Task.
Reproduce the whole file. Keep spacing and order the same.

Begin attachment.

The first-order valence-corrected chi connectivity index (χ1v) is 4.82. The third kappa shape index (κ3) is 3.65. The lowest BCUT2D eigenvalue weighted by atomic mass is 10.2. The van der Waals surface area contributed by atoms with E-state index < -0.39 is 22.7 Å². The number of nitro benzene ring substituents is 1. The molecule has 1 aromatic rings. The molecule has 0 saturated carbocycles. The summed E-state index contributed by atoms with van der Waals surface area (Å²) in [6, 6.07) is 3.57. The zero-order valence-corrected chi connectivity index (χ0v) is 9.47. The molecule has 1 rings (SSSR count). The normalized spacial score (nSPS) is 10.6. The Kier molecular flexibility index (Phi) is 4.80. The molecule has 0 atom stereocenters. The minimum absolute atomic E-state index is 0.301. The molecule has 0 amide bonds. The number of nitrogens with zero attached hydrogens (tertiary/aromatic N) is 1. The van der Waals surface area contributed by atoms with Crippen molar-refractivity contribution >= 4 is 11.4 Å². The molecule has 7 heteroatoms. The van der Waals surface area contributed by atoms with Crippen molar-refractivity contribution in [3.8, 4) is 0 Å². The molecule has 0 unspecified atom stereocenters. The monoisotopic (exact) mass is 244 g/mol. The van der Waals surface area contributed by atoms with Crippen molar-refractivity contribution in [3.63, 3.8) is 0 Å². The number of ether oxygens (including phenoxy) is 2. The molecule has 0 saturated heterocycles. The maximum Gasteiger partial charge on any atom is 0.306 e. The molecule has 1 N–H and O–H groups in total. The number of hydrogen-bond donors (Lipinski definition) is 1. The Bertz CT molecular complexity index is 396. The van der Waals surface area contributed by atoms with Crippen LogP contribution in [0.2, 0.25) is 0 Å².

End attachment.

The first-order valence-corrected chi connectivity index (χ1v) is 4.82. The third kappa shape index (κ3) is 3.65. The lowest BCUT2D eigenvalue weighted by atomic mass is 10.2. The van der Waals surface area contributed by atoms with E-state index < -0.39 is 22.7 Å². The number of nitro benzene ring substituents is 1. The molecule has 1 aromatic rings. The molecule has 0 saturated carbocycles. The summed E-state index contributed by atoms with van der Waals surface area (Å²) in [6, 6.07) is 3.57. The zero-order valence-corrected chi connectivity index (χ0v) is 9.47. The molecule has 1 rings (SSSR count). The normalized spacial score (nSPS) is 10.6. The Kier molecular flexibility index (Phi) is 4.80. The molecule has 0 atom stereocenters. The minimum absolute atomic E-state index is 0.301. The molecule has 0 amide bonds. The number of nitrogens with zero attached hydrogens (tertiary/aromatic N) is 1. The van der Waals surface area contributed by atoms with Crippen molar-refractivity contribution >= 4 is 11.4 Å². The molecule has 7 heteroatoms. The van der Waals surface area contributed by atoms with Crippen molar-refractivity contribution in [3.8, 4) is 0 Å². The molecule has 0 unspecified atom stereocenters. The monoisotopic (exact) mass is 244 g/mol. The van der Waals surface area contributed by atoms with Crippen molar-refractivity contribution in [3.63, 3.8) is 0 Å². The number of ether oxygens (including phenoxy) is 2. The molecule has 0 saturated heterocycles. The maximum Gasteiger partial charge on any atom is 0.306 e. The molecule has 1 N–H and O–H groups in total. The number of hydrogen-bond donors (Lipinski definition) is 1. The Bertz CT molecular complexity index is 396. The van der Waals surface area contributed by atoms with Crippen LogP contribution in [0.2, 0.25) is 0 Å².